Therefore it can be said that the first period of the American literature was influenced by a sense of religiousness that was visible in the poems this period created. This is largely due to the fact that the society in itself represented a deeply religious environment, as the influence of the puritanical perceptions was clear and evident. However, as the society changed, so did the way in which literature depicts reality. Therefore, the change in the literary perspective was imminent.

This theme changes over time for different considerations. On the one hand, it relates to the issue of the change in time and space. From this point-of-view, it is fair to say that what was in the beginning of the exploration period an enthusiasm poems such as those of Drayton's tried to express, during the revolutionary period, this manifested itself in the new thrill over the building of a new nation. Therefore, the sense of the break away from the imperial rule of the Brits as well as the new national identity and the achievement of the first modern revolution were important incentives for the emergence of a new type of literature. Thus, "early American writing was influenced by a shift from a religious vision to a nationalist identity and by a recognition that traditional literary forms would have to change to accommodate a diversity of voices" (Funston, 1990).

From the perspective of change of attitude towards the American literature, so too the authors changed the way in which they perceive the issue of a new beginning. In this sense, the American literature changed its mood from a religious-based philosophy, to a political based one. Benjamin Franklin and Thomas Paine were in this sense representative for the period. Although Thomas Paine is not considered part of the actual literary trend, he does symbolize an important moment in the history of the American thought. Thus works such as "Common sense" or "The Rights of Man" are viewed as part of the Literature of Revolution (Larkin, 2008). This label justifies precisely the way in which the literary trend changed over time. More and more accent was placed on the issue of the political emancipation of the colonies which was considered to be "a new start" for the American nation. Therefore, "Paine became a major figure in the pamphlet and newspaper controversies of the Revolution, and in both local and national politics. He brought his pen to bear whenever he felt the American cause needed upholding, and he wrote some of his finest prose in the bleakest days of the war. Most famously, as Washington's troops retreated again and again in the face of the British advance in December 1776, he provided the rallying cry his new countrymen needed" (Philp, 1995).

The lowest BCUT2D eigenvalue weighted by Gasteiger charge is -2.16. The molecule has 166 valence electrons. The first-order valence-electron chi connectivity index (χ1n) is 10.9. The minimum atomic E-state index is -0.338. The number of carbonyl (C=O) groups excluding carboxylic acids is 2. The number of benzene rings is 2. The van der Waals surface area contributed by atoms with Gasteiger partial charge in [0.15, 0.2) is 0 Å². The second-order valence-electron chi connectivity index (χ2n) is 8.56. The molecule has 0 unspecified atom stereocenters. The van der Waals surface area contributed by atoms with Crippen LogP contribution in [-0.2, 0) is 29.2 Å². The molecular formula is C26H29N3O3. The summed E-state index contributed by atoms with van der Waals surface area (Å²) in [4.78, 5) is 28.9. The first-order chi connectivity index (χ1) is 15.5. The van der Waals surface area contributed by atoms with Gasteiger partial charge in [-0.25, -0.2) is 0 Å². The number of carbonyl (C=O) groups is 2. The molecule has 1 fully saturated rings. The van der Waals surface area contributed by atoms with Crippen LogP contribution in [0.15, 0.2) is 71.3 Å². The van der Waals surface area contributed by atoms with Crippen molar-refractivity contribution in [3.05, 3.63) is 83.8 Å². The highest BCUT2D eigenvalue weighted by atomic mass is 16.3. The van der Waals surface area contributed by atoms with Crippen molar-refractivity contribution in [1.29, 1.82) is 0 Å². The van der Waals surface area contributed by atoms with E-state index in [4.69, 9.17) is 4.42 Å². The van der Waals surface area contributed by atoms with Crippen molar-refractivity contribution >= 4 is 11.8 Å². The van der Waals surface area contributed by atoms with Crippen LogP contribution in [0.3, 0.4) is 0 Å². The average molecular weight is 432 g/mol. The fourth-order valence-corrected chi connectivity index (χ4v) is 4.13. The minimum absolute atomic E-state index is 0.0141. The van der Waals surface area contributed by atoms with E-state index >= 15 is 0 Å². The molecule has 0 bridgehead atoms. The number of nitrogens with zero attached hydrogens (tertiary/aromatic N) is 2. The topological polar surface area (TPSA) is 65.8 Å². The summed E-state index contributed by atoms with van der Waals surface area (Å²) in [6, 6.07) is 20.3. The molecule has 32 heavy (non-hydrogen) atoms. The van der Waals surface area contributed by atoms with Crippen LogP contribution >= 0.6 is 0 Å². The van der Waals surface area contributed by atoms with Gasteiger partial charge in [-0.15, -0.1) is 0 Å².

The literature trends in the period of the American Revolution focused on the major nationalistic sentiments that were obvious at the level of the society. It is rather hard to assess the degree to which the early writers of the American literature could identify themselves with the definition of "a new start" given by the Revolutionary Writers. While the formers considered the theme to be more related to the individual destiny of the immigrants that arrived in Virginia and Maryland, the latter considered the theme as being strictly related to the issue of national identity being created at the time.

The theme itself and the meaning given as time passed cannot be seen as being more or less important. Taking into account the fact that each of the two meanings given by the writers of early American literature are related to a certain point in the establishment of the American national identity, it is hard to see which of the two meanings is more important. The first interpretation of the theme "a new start" is related to the first experienced of the immigrants and they were the ones that set the base for what would later become the United States. However, this idealistic perspective diminished as people and the public came to become acquainted and used to the everyday realities of the new land. The Revolutionary writers on the other hand pushed a new perception of a new beginning. They marched on the ideal of forming a nation, and not just a proper way of life, as the early writers has addressed. Therefore, the spirit of a new national identity,… [END OF PREVIEW]